This “zero tolerance” approach on the left is like some kind of Monty Python satire of activism. It would be funny if it did not lead to the right pointing out how the left isn’t actually thinking, it’s just playing a game of identity politics go fish. Who has the most oppression cards? They win!
"It was only when Galileo’s Middle Finger came out that the mix of the two lives was revealed, and so the gig was up. The nice lady at the drycleaners no longer wondered if the fancy clothes I was bringing in belonged to another woman who just happened to be my size."
Some thoughts in conjunction with Galileo's Middle Finger receiving the 2016 Adult Non-Fiction Book Award from the Society for Midland Authors.
Why did the cover and subtitle of Galileo's Middle Finger change from hardback to paperback? And why did this make me think a lot about Hope Jahren's magnificent Lab Girl?
In April 2016, I was honored to give a plenary address to the Society for Sex Research and Therapy (SSTAR) at their annual meeting in Chicago, Illinois. My friend and colleague James Cantor recorded the talk so that I could share it. You can listen to it by clicking here.
When Galileo's Middle Finger came out in paperback, New Hampshire Public Radio had me on for their 10-Minute Writers' Workshop to talk about writing the book and about being a writer. We went where I didn't expect; it was a bit like psychotherapy.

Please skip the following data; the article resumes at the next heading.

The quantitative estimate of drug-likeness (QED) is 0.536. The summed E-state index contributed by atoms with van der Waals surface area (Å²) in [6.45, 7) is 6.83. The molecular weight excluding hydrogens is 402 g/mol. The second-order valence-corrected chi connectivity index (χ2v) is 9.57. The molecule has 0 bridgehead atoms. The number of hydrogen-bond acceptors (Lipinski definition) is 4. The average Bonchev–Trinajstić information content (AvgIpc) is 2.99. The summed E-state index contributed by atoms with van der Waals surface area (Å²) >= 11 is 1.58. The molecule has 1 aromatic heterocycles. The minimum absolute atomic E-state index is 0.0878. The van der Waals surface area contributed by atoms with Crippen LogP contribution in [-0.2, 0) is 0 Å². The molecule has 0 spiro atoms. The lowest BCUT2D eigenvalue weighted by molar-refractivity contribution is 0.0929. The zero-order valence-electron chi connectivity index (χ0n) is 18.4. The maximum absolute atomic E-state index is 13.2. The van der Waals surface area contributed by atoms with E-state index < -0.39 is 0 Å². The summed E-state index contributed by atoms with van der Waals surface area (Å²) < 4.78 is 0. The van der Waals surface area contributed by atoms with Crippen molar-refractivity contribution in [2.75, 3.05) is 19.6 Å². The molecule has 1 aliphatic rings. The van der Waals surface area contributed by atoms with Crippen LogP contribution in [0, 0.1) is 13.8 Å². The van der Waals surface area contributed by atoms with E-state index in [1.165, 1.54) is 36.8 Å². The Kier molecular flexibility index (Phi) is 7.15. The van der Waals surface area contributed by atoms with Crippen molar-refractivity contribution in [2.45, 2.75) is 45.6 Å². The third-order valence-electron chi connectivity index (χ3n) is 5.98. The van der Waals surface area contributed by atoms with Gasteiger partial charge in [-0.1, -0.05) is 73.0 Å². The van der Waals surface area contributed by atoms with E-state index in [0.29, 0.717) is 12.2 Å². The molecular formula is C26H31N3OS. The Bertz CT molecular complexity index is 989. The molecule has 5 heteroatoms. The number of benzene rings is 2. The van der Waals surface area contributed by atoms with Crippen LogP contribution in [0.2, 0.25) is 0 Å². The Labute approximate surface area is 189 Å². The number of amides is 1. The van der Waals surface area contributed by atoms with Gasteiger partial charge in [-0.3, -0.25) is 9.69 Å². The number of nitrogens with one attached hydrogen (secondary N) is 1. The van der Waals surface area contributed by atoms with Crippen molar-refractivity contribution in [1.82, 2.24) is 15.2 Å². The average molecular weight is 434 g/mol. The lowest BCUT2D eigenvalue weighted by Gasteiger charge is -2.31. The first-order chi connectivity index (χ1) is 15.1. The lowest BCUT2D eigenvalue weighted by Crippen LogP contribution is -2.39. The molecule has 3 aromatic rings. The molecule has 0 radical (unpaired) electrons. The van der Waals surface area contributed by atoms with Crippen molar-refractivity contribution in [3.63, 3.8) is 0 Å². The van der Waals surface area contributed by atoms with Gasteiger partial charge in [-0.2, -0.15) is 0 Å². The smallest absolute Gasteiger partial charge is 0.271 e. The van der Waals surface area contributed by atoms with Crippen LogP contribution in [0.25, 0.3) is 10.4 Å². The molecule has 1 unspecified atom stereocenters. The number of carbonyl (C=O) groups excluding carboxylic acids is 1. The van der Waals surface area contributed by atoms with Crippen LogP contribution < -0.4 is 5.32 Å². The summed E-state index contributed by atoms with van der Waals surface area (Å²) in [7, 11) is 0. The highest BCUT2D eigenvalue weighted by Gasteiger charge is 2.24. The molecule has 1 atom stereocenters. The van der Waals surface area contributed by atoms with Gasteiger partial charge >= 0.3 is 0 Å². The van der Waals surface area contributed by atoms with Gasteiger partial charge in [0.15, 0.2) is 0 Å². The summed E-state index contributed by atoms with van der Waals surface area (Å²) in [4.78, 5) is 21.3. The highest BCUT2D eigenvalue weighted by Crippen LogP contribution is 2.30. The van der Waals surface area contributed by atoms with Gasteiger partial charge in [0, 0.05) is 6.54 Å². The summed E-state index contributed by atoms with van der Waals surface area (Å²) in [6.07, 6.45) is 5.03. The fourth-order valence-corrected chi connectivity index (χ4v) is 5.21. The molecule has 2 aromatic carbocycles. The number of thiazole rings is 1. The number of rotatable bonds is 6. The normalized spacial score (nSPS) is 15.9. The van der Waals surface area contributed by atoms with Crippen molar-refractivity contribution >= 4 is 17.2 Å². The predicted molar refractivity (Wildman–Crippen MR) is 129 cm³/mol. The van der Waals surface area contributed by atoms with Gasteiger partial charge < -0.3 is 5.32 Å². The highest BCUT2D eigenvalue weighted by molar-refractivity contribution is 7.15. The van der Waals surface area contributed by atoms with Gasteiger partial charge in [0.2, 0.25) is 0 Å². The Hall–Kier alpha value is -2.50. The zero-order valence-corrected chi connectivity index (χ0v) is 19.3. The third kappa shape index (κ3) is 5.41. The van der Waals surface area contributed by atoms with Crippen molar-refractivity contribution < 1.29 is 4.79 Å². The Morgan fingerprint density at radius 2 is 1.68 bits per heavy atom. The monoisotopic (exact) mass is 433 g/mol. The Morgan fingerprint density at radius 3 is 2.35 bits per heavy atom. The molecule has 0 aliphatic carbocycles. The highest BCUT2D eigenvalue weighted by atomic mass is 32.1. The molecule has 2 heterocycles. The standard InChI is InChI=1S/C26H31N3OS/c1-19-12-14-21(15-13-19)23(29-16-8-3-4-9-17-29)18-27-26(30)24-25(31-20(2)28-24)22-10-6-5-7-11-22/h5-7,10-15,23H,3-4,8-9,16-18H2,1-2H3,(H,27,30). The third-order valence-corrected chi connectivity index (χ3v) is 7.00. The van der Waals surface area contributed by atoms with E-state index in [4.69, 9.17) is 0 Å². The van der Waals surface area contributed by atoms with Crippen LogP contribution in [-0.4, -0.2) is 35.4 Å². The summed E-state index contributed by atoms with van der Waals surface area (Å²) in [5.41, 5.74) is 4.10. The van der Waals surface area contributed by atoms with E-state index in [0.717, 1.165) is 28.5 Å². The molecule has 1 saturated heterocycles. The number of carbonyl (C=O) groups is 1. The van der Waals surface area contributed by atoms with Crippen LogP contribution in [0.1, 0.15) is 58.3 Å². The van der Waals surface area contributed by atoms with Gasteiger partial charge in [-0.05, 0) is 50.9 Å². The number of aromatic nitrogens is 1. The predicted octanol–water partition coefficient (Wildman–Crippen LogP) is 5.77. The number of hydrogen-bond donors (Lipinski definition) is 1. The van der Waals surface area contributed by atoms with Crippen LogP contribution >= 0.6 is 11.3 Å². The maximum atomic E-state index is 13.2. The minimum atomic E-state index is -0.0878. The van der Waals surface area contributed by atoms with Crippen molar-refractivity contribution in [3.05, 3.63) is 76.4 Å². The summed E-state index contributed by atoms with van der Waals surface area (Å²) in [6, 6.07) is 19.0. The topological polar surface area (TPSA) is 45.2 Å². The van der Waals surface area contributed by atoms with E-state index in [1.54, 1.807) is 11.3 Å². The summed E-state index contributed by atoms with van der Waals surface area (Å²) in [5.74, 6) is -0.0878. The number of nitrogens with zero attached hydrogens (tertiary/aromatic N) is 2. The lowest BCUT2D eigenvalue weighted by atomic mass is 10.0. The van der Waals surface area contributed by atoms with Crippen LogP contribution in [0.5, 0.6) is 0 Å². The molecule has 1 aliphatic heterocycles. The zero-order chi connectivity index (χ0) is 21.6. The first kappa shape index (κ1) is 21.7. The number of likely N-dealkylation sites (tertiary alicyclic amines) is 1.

Note from Alice Dreger: Prof. Bruce Henderson of Ithaca College shared with me the letter he sent on March 25, 2016, to Tony Valenzuela, Executive Director of the Lambda Literary Foundation, about the withdrawal of my book from finalist status for a Lambda Literary Award. I asked Prof. Henderson whether I could reproduce his letter here, and he gave me permission.(This version is slightly different from the one he sent because it has been edited by Prof. Henderson for clarity and to correct typographical errors.)
March 24, 2016
Lambda Literary Foundation
Dear Mr. Valenzuela,
In September 2015, I was honored to give the Constance Holden Memorial Address for Distinguished Science Journalism at the annual meeting of the International Society for Intelligence Research in New Mexico. I spoke to the group about how to protect yourself if you do research in politically dangerous areas.